It is often said that there are seventy approaches to Torah. What is the earliest known source that says this?

(This related question merely quotes "Bamidbar Rabbah," and I assume he refers to 13:15 16. Is that the earliest source?)


1 Answer 1


This exact expression is found in the Vilna ed. of Bamidbar Rabbah (13:5) as you note.

It is also found in B'reshit Rabbati (Parashat Vay'chi p. 141) which probably dates back to roughly the same time and place:

שידרוש בתורה בע' פנים מנין יין

An older source is the Midrash Otiot D'Rabbi Akiva (Version A) as found in the Battei Midrashot compilation (vol. II) which states:

מפני שכל גנזי החכמה מסורין בידו וכולן נפתחו למשה בסיני עד שלמדו לו בארבעים ימים כשהיה עומד בהר, התורה בשבעים פנים

This states that all the vaults of knowledge were possessed by [a particular angel] who transmitted them to Moshe who then learned the Torah with 70 faces.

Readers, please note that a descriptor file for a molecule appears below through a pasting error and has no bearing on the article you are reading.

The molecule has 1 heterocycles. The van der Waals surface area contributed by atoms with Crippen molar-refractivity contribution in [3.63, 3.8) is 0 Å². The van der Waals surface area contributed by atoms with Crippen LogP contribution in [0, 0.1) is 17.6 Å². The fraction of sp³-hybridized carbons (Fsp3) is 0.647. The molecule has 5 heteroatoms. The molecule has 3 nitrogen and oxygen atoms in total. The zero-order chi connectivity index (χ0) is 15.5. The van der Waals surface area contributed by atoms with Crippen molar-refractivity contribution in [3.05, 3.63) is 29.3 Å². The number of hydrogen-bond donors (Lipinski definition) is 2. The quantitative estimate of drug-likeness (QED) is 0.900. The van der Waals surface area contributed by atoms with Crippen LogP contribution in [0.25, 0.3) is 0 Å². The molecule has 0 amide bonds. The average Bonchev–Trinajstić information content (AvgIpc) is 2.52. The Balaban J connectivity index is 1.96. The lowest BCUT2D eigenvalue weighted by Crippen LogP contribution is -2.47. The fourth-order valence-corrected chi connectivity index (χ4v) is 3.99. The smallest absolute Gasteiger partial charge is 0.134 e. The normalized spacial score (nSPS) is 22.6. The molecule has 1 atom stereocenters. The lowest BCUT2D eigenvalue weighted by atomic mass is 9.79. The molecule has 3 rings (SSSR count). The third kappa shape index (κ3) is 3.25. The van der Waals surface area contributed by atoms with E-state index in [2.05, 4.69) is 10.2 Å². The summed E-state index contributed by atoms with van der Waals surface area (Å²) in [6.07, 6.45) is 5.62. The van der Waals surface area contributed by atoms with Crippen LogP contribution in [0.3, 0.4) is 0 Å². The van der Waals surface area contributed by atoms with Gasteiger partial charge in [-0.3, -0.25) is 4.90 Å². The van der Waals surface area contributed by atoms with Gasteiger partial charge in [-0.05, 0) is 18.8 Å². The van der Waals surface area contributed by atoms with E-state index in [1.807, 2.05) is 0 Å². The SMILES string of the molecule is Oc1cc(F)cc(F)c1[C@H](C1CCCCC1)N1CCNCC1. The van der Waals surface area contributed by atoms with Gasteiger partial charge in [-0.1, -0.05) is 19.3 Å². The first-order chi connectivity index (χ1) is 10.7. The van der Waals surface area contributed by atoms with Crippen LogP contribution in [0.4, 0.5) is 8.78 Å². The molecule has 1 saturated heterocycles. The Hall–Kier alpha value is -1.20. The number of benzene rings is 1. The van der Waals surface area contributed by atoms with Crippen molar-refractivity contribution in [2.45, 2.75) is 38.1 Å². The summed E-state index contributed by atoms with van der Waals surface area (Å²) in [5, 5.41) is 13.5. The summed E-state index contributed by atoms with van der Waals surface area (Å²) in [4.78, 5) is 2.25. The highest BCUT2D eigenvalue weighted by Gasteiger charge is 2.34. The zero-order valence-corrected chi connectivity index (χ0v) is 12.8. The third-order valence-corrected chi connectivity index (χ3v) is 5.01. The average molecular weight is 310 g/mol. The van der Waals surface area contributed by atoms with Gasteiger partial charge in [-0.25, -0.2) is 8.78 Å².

According to Wikipedia Version B dates from at least the first half of the tenth century, and version A is even older.

A similar idea is found in the Talmud (Sanhedrin 34a, cf. Shabat 88b):

מקרא אחד יוצא לכמה טעמים ואין טעם אחד יוצא מכמה מקראות דבי ר' ישמעאל תנא (ירמיהו כג, כט) וכפטיש יפוצץ סלע מה פטיש זה מתחלק לכמה ניצוצות אף מקרא אחד יוצא לכמה טעמים

One verse is stated by God and from it emerge several explanations, but one explanation does not emerge from several verses. Alternatively, the school of Rabbi Yishmael taught that the verse states: “Is not My word like as fire? says the Lord; and like a hammer that breaks the rock in pieces” (Jeremiah 23:29). Just as this hammer breaks a stone into several fragments, so too, one verse is stated by God and from it emerge several explanations.

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